The Week That Was: Brandis, Turkey and ducks

August 01, 2014
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Australia is clearly worried about encountering its own version of Edward Snowden. This week, Attorney-General George Brandis detailed new national security provisions in the parliament. According to The Guardian’s report, what the new legislation basically means is less freedom of speech and of the press. Publishing or disclosing information that interferes with “special intelligence operations” can now be punished by five years in prison.

These terms will likely be stretched as far as possible, so would-be whistleblowers and journos keen to publicise classified information will be carefully watched. So who decides who counts as an offender? Well, the Attorney-General has full authority to deem any person guilty – he’s the man who will make the final call on people who are threatening the integrity of Australia’s surveillance apparatus. That’s what this is all about: protecting the secrecy of government intel.

For Brandis’ department, these measures and provisions will fill the gaps that have been exposed through whistleblowing in the past. In other words, they’re shitting themselves at the prospect that Australia’s home-grown version of Snowden could emerge at the worst of political times.

Brandis made more news in this week’s column, but for something very different to the concerns of the nation’s surveillance – he wants a review of Australian opera. In a press release put out on Thursday, Brandis said that the review will analyse the artistic vibrancy, engagement with audiences and financial position of Australian opera. Wait. The artistic vibrancy? What for? It seems as though opera’s getting a little picked on here. Since when has there ever been an issue with the health of opera, anyway?

As reported by The Australian, the review will be conducted by a three-member panel headed by Helen Nugent, who’s a pretty prominent businesswoman, academic and an independent director of a plethora of companies. For opera’s sake, it ought to be doing a good job of artistically injecting vibrancy into the veins of its audience…or else.

Moving to news offshore, Turkey’s Deputy Prime Minister has told the women of that country that they shouldn’t laugh in public in order to preserve their modesty, says The Independent. Hearing this surely swiftly makes the hairs on the back of Westerners’ necks stand up, but for an overtly religious nation like Turkey a call like this doesn’t come as a surprise.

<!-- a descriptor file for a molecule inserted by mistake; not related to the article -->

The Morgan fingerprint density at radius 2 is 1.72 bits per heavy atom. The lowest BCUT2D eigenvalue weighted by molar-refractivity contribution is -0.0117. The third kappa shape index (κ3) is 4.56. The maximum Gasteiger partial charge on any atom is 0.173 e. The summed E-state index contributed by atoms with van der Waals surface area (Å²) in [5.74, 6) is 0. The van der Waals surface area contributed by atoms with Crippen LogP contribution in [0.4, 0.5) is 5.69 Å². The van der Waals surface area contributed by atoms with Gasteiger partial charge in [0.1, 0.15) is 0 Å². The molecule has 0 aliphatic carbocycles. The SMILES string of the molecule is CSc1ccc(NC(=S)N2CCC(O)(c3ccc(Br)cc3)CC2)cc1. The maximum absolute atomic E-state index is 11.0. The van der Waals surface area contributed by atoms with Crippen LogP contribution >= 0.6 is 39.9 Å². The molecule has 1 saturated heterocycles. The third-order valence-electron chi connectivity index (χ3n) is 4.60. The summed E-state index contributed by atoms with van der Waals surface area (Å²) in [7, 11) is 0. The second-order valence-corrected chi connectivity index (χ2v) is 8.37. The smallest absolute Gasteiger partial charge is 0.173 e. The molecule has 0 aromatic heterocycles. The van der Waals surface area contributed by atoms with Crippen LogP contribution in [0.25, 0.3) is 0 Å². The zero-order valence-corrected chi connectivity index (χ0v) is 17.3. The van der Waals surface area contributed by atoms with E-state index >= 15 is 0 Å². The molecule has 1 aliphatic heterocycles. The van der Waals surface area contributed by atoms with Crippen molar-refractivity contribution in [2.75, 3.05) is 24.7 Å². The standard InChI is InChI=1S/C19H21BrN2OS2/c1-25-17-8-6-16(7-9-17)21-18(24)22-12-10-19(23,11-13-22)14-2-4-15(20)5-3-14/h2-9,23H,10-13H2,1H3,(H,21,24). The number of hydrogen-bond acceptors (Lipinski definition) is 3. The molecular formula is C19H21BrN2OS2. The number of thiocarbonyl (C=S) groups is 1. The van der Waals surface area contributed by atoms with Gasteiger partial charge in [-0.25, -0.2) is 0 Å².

However, the Deputy PM’s comments have sparked outrage among Turkish women, who are sticking it to the man via social media. As you can see in a series of tweets compiled by The Week, Turkish women have been taking photos of themselves laughing and smiling in public to show that they aren’t buying into the government’s sentiments. The Turkish government shouldn’t be putting in effort to demonise its women for publically displaying their happiness – it needs their merriment more than ever.

Good news surfaced this week as the Australian authorities deployed to the MH17 crash site finally made it there safely and began their investigation, according to a report by The Age. Police and forensic experts said it is unclear how many bodies remain. The condition of the bodies is also unknown, given their consistent exposure to the elements. Their identification and retrieval will no doubt be a gruelling process.

Foreign Minister Julie Bishop tweeted on Thursday: “Great news as Dutch-Aussie advance-party of experts have just made it on to #MH17 crash site. At last work begins to bring our people home.” Sadly, though, fighting continues near the crash site, so the safety of authorities is a grave concern. All that’s to be wished for is a successful operation and a safe homecoming.

To some weird news now: you should think twice next time you’re feeding ducks because they might bite the shit out of you. According to a very peculiar, succinct report by The Sydney Morning Herald, a duck has bitten a young Sydney girl in her home.

Relax, it wasn’t that bad. She was treated by paramedics shortly after the incident, and probably proceeded to soak the duck’s lunch in rum for LOLs as payback. Well, that’s what I would’ve done.

Nathan Stanogias

Nathan Stanogias is a contributor at 3W News and Melbourne Forum. He is Hijacked’s news and politics columnist and former editor of student publication Catalyst. Nathan blogs at PeaPee.com.

Image: CeBIT Australia on Flickr Creative Commons.

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